If you’ve ever read Dave Ramsey’s book The Total Money Makeover, you’ll quickly recognize his argument that cash is king. Cash can definitely provide many benefits for those who hold it. However, there is definitely something that’s even better than cash, and that would be cash flow.
What Can Cash Do?
Ramsey is right that cash is king. Sometimes, it’s possible to save money on purchases when paying with cash. For example, when visiting the doctor, if you ask for the cash price when going to pay, you might save some money. If you’re looking to make a major purchase, paying cash can definitely save money.
For example, for every $10,000 that you borrow on a car or house, a 5 percent note would cost nearly $500 in interest the first year. These interest costs only compound over time. A quick look at Bankrate’s amortization calculator shows that a $100,000, 30-year mortgage at 5 percent would cost more than $93,000 over the cost of the loan.
Paying cash would definitely avoid the interest costs, and prepaying the mortgage could save much of the interest expense. Is this the best way to handle a mortgage? Quite possibly not. There is also an opportunity cost of using all available savings to pay off a mortgage. What could the money used to pay off the mortgage do? The answer is quite simple, it could buy cash flow.
What Is Cash Flow?
Cash flow is simply the amount of cash that comes into your possession during a month. If you get more cash into your account than you have expenses taking it out, you have a positive cash flow. On the other hand, when expenses are higher than the amount of cash coming in, you’d have a negative cash flow.
Most people will see the majority of their cash flow come from a job. Their employer will pay them a wage or salary, and the employees will then use the income to pay off bills. Having only one source of income is problematic, as the loss of employment in this instance will severely hurt cash flow. There is the possibility of unemployment insurance taking away some of the sting temporarily, but it’s unlikely to replace all of the lost cash flow.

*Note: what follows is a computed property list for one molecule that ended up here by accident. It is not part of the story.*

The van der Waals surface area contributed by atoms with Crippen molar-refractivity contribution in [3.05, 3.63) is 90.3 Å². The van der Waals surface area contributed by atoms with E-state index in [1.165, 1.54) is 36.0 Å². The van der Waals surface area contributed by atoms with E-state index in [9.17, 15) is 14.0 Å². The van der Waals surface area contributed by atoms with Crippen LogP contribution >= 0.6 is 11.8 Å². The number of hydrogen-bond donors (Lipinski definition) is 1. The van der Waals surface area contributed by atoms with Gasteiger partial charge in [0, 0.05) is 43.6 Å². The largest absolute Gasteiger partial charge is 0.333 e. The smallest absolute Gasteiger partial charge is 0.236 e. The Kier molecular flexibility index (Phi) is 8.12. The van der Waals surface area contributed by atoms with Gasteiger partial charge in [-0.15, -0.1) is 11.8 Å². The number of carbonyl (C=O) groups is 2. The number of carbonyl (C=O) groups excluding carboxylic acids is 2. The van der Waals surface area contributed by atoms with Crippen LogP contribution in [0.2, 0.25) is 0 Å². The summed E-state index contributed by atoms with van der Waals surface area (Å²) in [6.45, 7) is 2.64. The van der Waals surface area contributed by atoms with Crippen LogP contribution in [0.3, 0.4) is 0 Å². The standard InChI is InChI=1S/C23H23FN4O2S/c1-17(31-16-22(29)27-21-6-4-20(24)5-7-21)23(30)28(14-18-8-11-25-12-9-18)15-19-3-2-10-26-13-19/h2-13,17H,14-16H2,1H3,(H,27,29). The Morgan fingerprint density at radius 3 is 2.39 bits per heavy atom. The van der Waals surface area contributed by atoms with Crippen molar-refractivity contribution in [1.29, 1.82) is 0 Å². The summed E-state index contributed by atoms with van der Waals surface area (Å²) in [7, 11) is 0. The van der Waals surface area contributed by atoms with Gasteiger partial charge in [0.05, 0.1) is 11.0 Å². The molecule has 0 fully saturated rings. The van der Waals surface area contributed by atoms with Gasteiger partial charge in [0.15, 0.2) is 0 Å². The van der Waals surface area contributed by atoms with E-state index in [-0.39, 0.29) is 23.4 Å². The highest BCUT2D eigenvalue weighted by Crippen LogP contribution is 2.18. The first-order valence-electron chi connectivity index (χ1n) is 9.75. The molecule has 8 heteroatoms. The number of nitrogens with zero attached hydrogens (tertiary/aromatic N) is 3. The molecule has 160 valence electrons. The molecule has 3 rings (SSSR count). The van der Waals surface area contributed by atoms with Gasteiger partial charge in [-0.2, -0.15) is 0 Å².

Why Is Cash Flow Better Than Cash?
If you can build up a positive cash flow over time, you can avoid much of the worry that comes from having your job as your only source of income. Every time there’s a recession, millions of people lose their jobs. A sizable percentage of them will have serious problems meeting their financial obligations. How is it possible to build up multiple streams of cash flow to avoid this problem, you might ask.
There are a couple of opportunities that most people will have to build up solid streams of cash flow that can build up into a nice river of money coming at them every single month (or quarter).
- Get a side hustle
Side hustles can come in many forms. There are many options for freelance work available both online and offline. There are also second jobs that you can work outside of normal business hours if you have the traditional 9-5. Any money that you earn in excess of your expenses should then go toward the second method of improving your cash flow.
- Invest any additional money
It doesn’t take much money to get started toward bringing passive income your way. In fact, investing even a dollar a day can really add up over a period of years or decades. Starting early is the key so that compounding can really get to work. Bond interest and dividends or distributions from stocks can provide some of the cash flow that you need to pay for life.
How Dividends Help Cash Flow
If you can invest any excess money that you earn in a stock like AT & T (T) that pays a dividend yield of approximately 5 percent, you’d earn about $50 for every $1,000 you have invested. That would increase to $5,000 for every $100,000 invested. It’s not a good idea to invest all of your money in one company, but a reasonably diversified portfolio could also pay a similar yield over time.
How would $5,000 of additional cash flow each year help your financial standing? That $400+ each month could pay your car payment or for most of your grocery bill. If you could get to a portfolio of $500,000 that paid off $20,000 or $25,000 each year whether you went to work or not, would it help you sleep better at night? I’m not there, but I’m working toward it. A nice flow of cash from multiple sources brings freedom, and if you can compound these multiple sources of income into even more cash flow, the freedom will only grow exponentially. While cash is king, cash flow is definitely better.
This author has no positions in any stock mentioned and does not plan to open any positions in any stocks mentioned for at least 72 hours after publishing this post.
Author Bio:When Chris Price is not teaching history to college students, he’s active in reading up on all things related to history, personal finance and travel hacking.